(Just dawned on me . . .  that's where the superbly delightful association of coffee and my life probably took root!)

There was always the beginning:  the pleasantries exchanged between homeowner and visitor . . . "come set awhile . . . have a cup of coffee . . . I jes' made hot biscuits" . . . don't this weather beat all? . . . My bean's have gone to shrivellin . . . don't know what the corn'll do.  Child, come have some biscuits . . . she's jes a skinny little thing . . . Henry's out workin' on the tractor . . . you 'girls' come on up and set on the porch while I call him up." 

It was all wasted time in my book - I was ready to get into the cellar or the attic or the barn and 
get to the 

 But I have an idea now, that that was where the negotiations began.  

And I can still taste those biscuits . . . 

Continued in tomorrow's blog . 

Sunday, March 27, 2011

Road Trip With Joy

Good Morning Dear Friends.

Welcome to Antiques By Joy!


Joy has a contest going on,
 and you can enter to win a spot in my
 antiquing trip caravan. 

 If you've ever desired to go on a hunting expedition for antiques, now is your chance.
Join Joy and company as they pack up their boots, jeans, hats and granny carts and set off on the journey for hidden treasure. We'll be gone for a week, scouring the countryside, searching through so many exciting venues for the sort of antiques you'd find at Patina.
 It's a roadtrip! 

****To Enter ****
It's simple, simple, simple!

'Follow' my blog. 
 Just scroll down to where it says
with Google Friend Connect
in the right hand column and click on follow. 
Be sure to leave a comment in my comment box, with your name!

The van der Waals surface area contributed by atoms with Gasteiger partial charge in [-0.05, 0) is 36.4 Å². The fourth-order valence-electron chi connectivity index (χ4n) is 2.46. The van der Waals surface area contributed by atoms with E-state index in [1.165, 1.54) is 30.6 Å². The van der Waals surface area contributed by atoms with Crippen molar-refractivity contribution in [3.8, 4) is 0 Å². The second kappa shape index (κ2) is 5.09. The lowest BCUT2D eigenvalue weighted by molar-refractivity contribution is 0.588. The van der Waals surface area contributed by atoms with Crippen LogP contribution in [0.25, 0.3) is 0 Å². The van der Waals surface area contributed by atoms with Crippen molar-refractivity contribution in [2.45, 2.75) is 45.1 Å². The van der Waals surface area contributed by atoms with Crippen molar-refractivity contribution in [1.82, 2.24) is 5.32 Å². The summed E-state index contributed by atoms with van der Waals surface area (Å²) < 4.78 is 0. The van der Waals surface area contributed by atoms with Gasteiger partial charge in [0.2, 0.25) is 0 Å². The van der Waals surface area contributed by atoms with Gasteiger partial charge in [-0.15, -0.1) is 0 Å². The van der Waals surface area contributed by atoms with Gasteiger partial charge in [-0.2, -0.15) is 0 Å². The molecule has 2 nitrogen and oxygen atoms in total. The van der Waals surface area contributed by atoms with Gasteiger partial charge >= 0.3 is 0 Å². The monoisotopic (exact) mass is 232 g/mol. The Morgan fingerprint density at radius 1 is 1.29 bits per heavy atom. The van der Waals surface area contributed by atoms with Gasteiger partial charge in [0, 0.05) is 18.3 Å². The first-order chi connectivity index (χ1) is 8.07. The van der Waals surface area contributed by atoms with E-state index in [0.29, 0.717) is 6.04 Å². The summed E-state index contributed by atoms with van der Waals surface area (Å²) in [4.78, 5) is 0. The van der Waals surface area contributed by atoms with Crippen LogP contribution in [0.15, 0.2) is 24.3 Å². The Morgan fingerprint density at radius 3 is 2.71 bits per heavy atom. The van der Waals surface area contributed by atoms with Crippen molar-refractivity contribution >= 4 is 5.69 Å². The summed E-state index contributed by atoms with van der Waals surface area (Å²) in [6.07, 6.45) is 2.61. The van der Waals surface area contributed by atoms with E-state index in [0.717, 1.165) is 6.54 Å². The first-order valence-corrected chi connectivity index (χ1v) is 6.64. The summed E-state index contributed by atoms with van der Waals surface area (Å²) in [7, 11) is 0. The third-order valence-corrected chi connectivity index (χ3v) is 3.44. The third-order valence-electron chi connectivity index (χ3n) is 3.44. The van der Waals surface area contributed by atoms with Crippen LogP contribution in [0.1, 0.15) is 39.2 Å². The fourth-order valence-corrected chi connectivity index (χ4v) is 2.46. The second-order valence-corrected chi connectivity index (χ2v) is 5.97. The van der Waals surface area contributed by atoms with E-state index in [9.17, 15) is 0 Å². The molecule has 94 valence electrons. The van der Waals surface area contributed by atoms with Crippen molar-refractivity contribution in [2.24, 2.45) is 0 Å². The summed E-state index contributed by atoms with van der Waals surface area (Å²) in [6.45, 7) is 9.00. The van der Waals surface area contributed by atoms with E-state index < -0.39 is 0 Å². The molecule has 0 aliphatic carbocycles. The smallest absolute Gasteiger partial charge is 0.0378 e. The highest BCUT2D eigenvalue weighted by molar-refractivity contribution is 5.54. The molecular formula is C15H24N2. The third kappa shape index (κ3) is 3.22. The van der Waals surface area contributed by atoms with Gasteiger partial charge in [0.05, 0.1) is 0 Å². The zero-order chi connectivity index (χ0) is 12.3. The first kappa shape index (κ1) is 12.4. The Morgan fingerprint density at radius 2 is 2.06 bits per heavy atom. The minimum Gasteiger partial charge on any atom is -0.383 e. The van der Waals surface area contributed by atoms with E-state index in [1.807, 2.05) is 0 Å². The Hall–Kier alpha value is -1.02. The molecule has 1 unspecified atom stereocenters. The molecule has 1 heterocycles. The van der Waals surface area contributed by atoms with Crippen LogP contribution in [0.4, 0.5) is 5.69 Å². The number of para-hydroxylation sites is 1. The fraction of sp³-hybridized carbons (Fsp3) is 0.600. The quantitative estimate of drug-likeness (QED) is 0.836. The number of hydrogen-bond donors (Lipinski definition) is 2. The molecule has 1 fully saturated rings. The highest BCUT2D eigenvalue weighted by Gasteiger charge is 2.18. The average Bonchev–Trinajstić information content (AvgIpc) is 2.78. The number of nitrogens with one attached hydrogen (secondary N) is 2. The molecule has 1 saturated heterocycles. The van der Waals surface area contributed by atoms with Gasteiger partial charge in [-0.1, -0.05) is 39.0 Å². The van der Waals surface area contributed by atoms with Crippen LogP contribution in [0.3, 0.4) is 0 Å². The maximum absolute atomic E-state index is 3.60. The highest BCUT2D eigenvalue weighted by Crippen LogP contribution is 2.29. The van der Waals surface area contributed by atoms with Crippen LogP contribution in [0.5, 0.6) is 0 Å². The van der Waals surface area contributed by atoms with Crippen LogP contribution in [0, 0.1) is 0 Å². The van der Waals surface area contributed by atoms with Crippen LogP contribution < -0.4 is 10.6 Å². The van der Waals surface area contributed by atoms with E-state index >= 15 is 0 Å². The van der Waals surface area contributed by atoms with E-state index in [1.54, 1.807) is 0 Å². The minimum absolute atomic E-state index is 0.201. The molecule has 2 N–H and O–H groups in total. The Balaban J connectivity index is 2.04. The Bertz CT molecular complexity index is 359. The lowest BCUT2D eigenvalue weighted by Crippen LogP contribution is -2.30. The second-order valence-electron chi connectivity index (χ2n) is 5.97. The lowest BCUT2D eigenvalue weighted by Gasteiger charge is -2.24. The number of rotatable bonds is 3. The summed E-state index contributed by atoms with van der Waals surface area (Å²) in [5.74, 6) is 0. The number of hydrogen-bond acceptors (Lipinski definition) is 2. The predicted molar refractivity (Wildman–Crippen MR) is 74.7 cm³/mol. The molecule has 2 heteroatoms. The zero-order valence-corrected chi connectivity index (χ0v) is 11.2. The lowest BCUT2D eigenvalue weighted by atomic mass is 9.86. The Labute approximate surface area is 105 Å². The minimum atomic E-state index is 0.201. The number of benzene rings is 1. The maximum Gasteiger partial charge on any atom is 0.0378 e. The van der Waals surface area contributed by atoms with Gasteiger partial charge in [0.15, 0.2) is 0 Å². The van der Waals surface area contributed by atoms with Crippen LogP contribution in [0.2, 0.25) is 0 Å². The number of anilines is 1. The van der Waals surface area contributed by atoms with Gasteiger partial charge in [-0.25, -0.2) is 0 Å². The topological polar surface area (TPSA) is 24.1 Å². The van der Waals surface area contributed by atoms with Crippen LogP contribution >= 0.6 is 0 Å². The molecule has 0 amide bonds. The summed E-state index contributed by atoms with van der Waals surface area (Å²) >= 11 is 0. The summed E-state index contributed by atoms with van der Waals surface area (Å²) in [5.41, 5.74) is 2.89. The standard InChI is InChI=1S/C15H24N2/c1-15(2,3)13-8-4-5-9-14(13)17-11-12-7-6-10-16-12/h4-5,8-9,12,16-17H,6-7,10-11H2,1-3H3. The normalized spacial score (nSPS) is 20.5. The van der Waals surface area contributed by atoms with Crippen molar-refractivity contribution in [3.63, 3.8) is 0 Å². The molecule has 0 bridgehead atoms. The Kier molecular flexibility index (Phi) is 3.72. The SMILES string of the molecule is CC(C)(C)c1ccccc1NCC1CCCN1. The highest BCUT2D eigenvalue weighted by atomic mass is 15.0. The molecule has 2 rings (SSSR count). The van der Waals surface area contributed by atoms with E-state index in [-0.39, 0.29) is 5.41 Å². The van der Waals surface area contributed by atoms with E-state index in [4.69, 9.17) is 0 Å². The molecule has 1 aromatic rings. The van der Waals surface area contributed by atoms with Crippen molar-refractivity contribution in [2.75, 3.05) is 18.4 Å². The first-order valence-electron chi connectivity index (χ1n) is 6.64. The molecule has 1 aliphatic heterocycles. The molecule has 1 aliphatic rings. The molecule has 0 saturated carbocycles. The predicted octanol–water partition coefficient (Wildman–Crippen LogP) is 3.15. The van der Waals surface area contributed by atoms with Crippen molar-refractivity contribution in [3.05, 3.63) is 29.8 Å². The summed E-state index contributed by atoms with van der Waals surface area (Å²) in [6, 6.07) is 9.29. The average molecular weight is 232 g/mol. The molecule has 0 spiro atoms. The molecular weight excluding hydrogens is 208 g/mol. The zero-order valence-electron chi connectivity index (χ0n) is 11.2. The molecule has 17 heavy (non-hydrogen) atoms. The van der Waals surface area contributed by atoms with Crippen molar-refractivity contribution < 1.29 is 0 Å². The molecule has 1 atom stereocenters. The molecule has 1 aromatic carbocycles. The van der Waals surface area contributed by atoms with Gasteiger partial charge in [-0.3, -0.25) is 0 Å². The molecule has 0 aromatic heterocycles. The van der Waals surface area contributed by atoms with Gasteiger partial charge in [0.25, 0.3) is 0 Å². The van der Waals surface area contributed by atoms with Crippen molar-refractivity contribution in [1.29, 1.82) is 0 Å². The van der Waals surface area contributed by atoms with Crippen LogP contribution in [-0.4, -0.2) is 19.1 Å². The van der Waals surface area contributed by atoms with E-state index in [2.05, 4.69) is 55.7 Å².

Scroll up my blog to the
 Antiques by Joy is on Facebook
 and click to my Facebook page. 
"LIKE" my page on Facebook.
Be sure to leave a comment there, also.
If you're not on Facebook, just follow me here!

Now you're entered in the Roadtrip contest.
In two weeks, I will draw a name from the hat, and the winner will be going on the jaunt with Joy and company!

There's nothing quite so much fun as getting to know you. 

 Even if you cannot join me on the road this time, you're invited to follow the blog, and learn more about Joy here and at 
Antiques by Joy on Facebook.  
You're invited to tell me something about yourself and your love for antiques at my Facebook wall,
 or in comments here
 on the blog.
Happy Trails!

Friday, March 25, 2011

New Gallery Space

Today was a blessed day - 

I set up a new antiques vignette at the Colorado Antique Gallery.  This is my third Gallery space filled with an ever increasing number of wonderful items I couldn't resist.  I began with a wonderfully mellow pine armoire.

(I'm sure you know about the Gallery - but if you don't, it's only 2.2 miles from Patina Antiques and Home.  


There is a decidedly euro flavor to this design scheme, with lots of tin, wire, pine, cloches and ironstone.

It's calm, simplified, modest, French/European country at it's best.

Stop over and visit Patina, and we'll direct you on to the Gallery.  You can peruse even more of our treasures!

By the way . . . 
Joy will have a dozen fresh furniture pieces delivered tomorrow morning!

Joy's Antiques Road Trip - Day Two

Check out my blog post from
 to see how simple it is
 enter the contest! 

Get your name in the hat, to win a spot on the
 Antiques Road Trip
 Joy and Company 
in May, 2011 !

Thursday, March 24, 2011